With this limitation in mind, the researchers investigated ways to use growth factor efficiently. They hit on a molecule called heparin, one of the molecules that bonds growth factor to its receptor on the cell's surface. When heparin binds to the receptor and the growth factor, it actually increases the activity of growth factor and stabilizes it.
"Our idea was, 'Let's use heparin as is, without any modification, to stabilize the growth factor and also to present it to the receptor,' " says Wang.
But there was only one catch: If you bond heparin to growth factor, the resulting substance is water-soluble. Injected into the body, the complex dissolves within seconds. We are made mostly of water, after all.
The team had to figure out a way to keep the complex from dissolving long enough for it to do its work of regenerating blood vessels.
The trick, they discovered, was to use a polycationa molecule with multiple positive charges. Heparin has many negative charges. If it's neutralized with a polycation, it can be brought out of solution into what is called a coacervatean aggregate of tiny oil droplets. Many other research teams use heparin in growth factor delivery as well, but the Wang lab is the first to convert the heparin/growth factor complexes into coacervates.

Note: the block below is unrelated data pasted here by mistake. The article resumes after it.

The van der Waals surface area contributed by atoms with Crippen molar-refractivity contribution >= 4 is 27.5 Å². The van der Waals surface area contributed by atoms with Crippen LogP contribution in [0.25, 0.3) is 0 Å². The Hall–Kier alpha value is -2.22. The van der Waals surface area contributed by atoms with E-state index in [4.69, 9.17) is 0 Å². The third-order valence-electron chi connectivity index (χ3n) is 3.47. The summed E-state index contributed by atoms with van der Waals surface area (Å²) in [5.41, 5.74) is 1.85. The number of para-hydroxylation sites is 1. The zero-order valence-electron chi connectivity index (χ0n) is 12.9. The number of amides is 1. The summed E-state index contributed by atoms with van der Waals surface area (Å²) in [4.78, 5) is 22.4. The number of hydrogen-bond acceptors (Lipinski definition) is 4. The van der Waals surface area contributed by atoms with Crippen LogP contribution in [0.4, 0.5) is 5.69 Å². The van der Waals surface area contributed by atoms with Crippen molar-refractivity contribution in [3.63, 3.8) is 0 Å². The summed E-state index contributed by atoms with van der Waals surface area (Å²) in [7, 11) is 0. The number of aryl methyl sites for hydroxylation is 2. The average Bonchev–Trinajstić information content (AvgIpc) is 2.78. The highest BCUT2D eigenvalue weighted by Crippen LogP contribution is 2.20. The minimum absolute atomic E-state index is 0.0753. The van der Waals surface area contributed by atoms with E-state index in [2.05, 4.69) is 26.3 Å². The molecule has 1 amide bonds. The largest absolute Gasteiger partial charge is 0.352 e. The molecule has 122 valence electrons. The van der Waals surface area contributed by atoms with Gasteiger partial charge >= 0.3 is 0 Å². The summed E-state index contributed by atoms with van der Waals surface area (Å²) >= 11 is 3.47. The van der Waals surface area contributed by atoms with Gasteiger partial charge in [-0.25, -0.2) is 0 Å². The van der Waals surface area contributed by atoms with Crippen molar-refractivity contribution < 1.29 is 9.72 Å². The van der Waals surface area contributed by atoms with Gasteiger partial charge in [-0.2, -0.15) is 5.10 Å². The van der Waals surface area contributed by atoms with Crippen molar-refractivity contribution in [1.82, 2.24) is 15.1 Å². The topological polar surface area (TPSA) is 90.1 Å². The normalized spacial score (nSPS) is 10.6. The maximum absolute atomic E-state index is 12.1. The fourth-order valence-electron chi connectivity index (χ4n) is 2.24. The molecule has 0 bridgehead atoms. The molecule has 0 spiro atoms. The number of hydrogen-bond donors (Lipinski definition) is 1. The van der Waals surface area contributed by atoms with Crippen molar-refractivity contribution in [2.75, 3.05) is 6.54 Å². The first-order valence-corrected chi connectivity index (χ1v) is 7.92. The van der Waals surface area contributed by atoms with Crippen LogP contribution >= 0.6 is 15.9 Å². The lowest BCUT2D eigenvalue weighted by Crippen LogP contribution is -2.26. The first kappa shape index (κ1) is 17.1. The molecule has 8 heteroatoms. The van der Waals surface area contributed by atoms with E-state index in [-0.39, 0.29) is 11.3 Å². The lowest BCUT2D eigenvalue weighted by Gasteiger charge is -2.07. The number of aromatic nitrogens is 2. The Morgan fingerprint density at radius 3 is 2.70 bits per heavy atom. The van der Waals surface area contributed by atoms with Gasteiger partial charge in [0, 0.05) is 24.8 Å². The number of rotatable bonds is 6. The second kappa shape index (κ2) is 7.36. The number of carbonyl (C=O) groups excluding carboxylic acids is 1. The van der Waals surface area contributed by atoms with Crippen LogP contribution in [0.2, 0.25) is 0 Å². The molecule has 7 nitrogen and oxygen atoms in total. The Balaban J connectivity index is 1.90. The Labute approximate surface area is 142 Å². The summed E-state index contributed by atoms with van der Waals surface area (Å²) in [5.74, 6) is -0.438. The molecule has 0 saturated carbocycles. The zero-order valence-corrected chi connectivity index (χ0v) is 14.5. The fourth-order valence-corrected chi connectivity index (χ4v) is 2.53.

In this first-ever report of using coacervate for the controlled delivery of growth factor, the team delivered fibroblast growth factor-2. This led to extensive and persistent new blood vessel formation. The team used only one growth factor to induce the formation of mature blood vessels. These vessels were stabilized by special cells called mural cells.
Now, Wang has gone on to use his unique delivery platform to study the controlle
|Contact: Karen Hoffmann|
University of Pittsburgh